There are few clearer examples of how champions of a progressive cause can become their own worst enemies than a certain type of London cycling campaigner. In recent years, the best of the capital’s pedal power activists have been imaginative, constructive and impressively well-informed. The worst of them, alas, are absurdly aggressive, hopelessly one-eyed and so stuffed with sanctimony that even sympathisers feel an urge to metaphorically let the air out of their tyres. It is a very stupid way to go about securing the wider base of support that cycling badly needs.
It soon became clear during his first appearance before the London Assembly’s transport committee on Wednesday that Will Norman, Sadiq Khan’s recently-appointed commissioner for walking and cycling, is too shrewd to say that sort of thing in public – should he, indeed, hold such a view – and is also keenly aware of the need to replace counter-productive confrontation with partnership and co-operation if cycling is to grow from the minority transport option it currently is into a truly mainstream one, embraced by Londoners of every kind.
Boris Johnson’s ambitious Vision for Cycling in London, published in 2013, which set the laudable goal of getting “hundreds of thousands more people, of all ages, races and backgrounds” using bicycles to get around the city, seemed to assume that this enlarging and broadening of the cycling demographic could be brought about by changes in street design alone.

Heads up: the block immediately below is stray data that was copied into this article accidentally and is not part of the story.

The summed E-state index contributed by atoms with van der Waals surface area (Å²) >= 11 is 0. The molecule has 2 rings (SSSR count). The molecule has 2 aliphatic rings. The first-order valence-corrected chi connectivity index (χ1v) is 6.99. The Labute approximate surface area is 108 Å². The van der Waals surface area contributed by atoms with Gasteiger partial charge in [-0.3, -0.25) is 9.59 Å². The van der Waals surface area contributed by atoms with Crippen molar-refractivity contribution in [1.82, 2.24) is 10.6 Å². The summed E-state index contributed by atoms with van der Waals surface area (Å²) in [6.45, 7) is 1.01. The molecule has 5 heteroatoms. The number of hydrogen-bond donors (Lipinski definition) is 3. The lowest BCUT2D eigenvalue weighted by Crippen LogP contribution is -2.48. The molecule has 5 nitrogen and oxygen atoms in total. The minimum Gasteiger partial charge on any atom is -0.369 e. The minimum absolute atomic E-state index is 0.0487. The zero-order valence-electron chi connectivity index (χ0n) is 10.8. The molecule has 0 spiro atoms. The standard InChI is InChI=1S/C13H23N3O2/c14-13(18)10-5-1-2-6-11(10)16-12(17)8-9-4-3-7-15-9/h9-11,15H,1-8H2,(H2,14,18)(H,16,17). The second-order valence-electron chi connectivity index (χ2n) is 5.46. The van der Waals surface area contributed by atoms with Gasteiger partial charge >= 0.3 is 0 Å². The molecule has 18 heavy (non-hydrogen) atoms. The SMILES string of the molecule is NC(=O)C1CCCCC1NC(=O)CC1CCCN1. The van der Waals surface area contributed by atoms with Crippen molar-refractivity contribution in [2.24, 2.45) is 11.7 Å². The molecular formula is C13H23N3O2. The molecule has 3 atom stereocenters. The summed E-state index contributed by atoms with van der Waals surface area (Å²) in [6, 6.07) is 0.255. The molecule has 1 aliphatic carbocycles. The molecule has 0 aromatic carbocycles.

But obstacles to people taking up cycling are cultural as well as infrastructural, as a fascinating 2011 study, funded by Transport for London (TfL) and NHS Camden with a view to overcoming them, shows. It unearthed an array of reasons why women, the less affluent and ethnic minority groups are so greatly under-represented among London cyclists – reasons that have little to do with installing segregated bike lanes.
Norman seems attuned to such issues in a way that wholly escaped the previous mayoralty. For him, the reality that, as he summarised it, “75% of cyclists in London are men, aged 25 to 44 in social classes AB”, is one that needs to change if cycling is to grow in the way Johnson wanted. He described the need for a more sophisticated persuasion offensive, involving everything from the content of marketing materials to adopting far more searching consultation techniques in order to bring doubters and the downright hostile onside as far as possible.
This is surely right: if small shopkeepers in Enfield are mistaken in believing that the cycle lane programme being implemented there will ruin their trade, they need to be shown why, not dismissed as idiots; if working-class Londoners for whom car ownership is a symbol of social acceptance and success see road closures and cyclist privilege as fostering gentrification at their expense, it isn’t good enough to mock them as “dinosaurs”, as some do. Rather, the task is to talk them into recognising and embracing the benefits.
The contrast between Norman’s mature and flexible approach to changing habits of movement in the capital away from private motoring and towards the more efficient and healthier alternatives of walking, cycling and using public transport, and the somewhat outré belligerence that marked the previous administration is striking and extremely welcome.
It has been asked if Norman is “too nice” to deliver the priorities most prized by infrastructure fundamentalists. At transport committee, he was asked if his preference for consensus would mean results would come too slowly. His answer, perhaps mindful of failings of the recent past, was that avoiding conflict might mean that “things take longer at the beginning” but “will save time later”. It will also mean better results. In this congested, polluted city, a bit of goodwill can carry an awful lot of people a long way.